Starting in 2020, Nevada employers cannot refuse to hire a job applicant for failing a marijuana screening test, making it the first state to pass such a law.
“It is unlawful for any employer in this State to fail or refuse to hire a prospective employee because the prospective employee submitted to a screening test and the results of the screening test indicate the presence of marijuana,” states the law, signed by Gov. Steve Sisolak on June 5.
There are some exceptions. The law does not apply to firefighters, EMTs, employees who operate a motor vehicle, or those who, in the determination of the employer, could adversely affect others’ safety.
If an employer requires a new hire to take a screening test, then the new employee has the right to submit to an additional screening test to rebut the results, the law states. The employer must accept that follow-up test, the law says.
The law takes effect at the start of 2020.
Nevada is the first state to approve such a law regarding drug screening tests. In 2016, voters in the state approved the legal sale of recreational marijuana to adults 21 and older, and recreational marijuana sales began a year later.
The New York City Council passed a similar bill in April that banned employers from requiring a prospective employee to pass a marijuana screening test as a condition of employment. In Maine, which legalized recreational marijuana, employers are not allowed to discriminate based on marijuana usage, but there are no laws about drug testing.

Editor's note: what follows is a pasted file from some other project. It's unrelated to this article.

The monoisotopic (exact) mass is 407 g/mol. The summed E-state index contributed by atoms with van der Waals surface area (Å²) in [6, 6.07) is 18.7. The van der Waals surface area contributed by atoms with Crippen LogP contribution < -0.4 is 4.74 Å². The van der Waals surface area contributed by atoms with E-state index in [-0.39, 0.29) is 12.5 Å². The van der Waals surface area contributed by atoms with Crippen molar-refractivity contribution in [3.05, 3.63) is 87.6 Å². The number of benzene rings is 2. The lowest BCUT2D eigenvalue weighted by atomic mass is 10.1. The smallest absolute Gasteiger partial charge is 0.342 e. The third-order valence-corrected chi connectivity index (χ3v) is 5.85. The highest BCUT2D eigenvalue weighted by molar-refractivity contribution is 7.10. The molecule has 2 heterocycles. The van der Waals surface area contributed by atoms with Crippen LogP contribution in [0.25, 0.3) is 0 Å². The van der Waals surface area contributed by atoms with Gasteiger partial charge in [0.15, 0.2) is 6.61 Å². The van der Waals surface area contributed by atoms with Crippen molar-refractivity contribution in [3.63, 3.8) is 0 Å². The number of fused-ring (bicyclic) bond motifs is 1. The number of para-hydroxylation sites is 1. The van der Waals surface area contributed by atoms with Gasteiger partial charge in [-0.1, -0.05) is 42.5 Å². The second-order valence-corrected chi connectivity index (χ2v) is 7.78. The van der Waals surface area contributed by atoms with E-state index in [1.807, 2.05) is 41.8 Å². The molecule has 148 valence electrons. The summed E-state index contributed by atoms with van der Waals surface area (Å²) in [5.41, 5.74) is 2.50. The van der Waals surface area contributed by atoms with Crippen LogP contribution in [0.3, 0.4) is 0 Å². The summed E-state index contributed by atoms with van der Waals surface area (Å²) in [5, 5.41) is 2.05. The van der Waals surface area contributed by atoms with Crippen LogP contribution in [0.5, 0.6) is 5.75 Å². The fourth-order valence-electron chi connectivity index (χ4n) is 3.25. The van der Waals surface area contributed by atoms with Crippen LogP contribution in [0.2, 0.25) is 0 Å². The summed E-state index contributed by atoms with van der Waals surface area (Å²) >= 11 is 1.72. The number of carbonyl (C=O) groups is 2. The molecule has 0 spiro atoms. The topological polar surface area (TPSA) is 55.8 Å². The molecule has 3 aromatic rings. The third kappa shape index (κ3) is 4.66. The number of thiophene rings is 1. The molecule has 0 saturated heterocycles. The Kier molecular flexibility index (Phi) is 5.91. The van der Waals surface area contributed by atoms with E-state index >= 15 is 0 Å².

SPANISH FORK, Utah — A Colorado man was arrested in Spanish Fork Saturday after he was found with a large amount of marijuana and a stolen gun, according to police.
According to a probable cause statement, Christopher Page, 25, told a deputy he was in Spanish Fork to buy car parts.
The deputy told Bradley he smelled marijuana inside Page’s car, and Page gave the deputy permission to search the vehicle.
“I told him of my concern about the marijuana smell and he told me that I could check his car to make sure that the only thing he had in the car was a marijuana pipe but no marijuana,” the deputy wrote.
According to the statement, the deputy found approximately 100 pounds of marijuana in vacuum-sealed bags.
The deputy also found a handgun “that was loaded and ready to fire. The gun returned as stolen out of Oklahoma,” the probable cause statement said.
Page allegedly told the deputy he didn’t know the gun was stolen and he didn’t know what he was transporting in the vehicle.
He faces felony charges of possession with the intent to distribute a controlled substance, possession of a firearm by a restricted person and theft by receiving stolen property. Page also faces a misdemeanor charge of possession of drug paraphernalia.
His bail amount was set at $25,000.